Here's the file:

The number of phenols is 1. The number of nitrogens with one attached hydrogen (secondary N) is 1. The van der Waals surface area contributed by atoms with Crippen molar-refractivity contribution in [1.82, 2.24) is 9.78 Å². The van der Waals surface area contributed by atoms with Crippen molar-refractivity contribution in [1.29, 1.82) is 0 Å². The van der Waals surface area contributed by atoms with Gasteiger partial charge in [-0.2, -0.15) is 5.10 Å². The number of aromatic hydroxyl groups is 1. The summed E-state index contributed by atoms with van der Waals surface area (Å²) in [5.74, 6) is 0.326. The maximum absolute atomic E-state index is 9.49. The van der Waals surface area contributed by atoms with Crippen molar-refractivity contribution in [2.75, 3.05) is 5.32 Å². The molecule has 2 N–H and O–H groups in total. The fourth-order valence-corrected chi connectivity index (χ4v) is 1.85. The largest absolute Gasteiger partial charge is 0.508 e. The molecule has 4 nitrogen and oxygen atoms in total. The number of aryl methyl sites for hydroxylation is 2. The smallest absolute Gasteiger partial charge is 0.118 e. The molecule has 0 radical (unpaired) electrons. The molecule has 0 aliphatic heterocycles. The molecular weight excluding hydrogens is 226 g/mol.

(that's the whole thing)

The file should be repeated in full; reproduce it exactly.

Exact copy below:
The number of phenols is 1. The number of nitrogens with one attached hydrogen (secondary N) is 1. The van der Waals surface area contributed by atoms with Crippen molar-refractivity contribution in [1.82, 2.24) is 9.78 Å². The van der Waals surface area contributed by atoms with Crippen molar-refractivity contribution in [1.29, 1.82) is 0 Å². The van der Waals surface area contributed by atoms with Gasteiger partial charge in [-0.2, -0.15) is 5.10 Å². The number of aromatic hydroxyl groups is 1. The summed E-state index contributed by atoms with van der Waals surface area (Å²) in [5.74, 6) is 0.326. The maximum absolute atomic E-state index is 9.49. The van der Waals surface area contributed by atoms with Crippen molar-refractivity contribution in [2.75, 3.05) is 5.32 Å². The molecule has 2 N–H and O–H groups in total. The fourth-order valence-corrected chi connectivity index (χ4v) is 1.85. The largest absolute Gasteiger partial charge is 0.508 e. The molecule has 4 nitrogen and oxygen atoms in total. The number of aryl methyl sites for hydroxylation is 2. The smallest absolute Gasteiger partial charge is 0.118 e. The molecule has 0 radical (unpaired) electrons. The molecule has 0 aliphatic heterocycles. The molecular weight excluding hydrogens is 226 g/mol.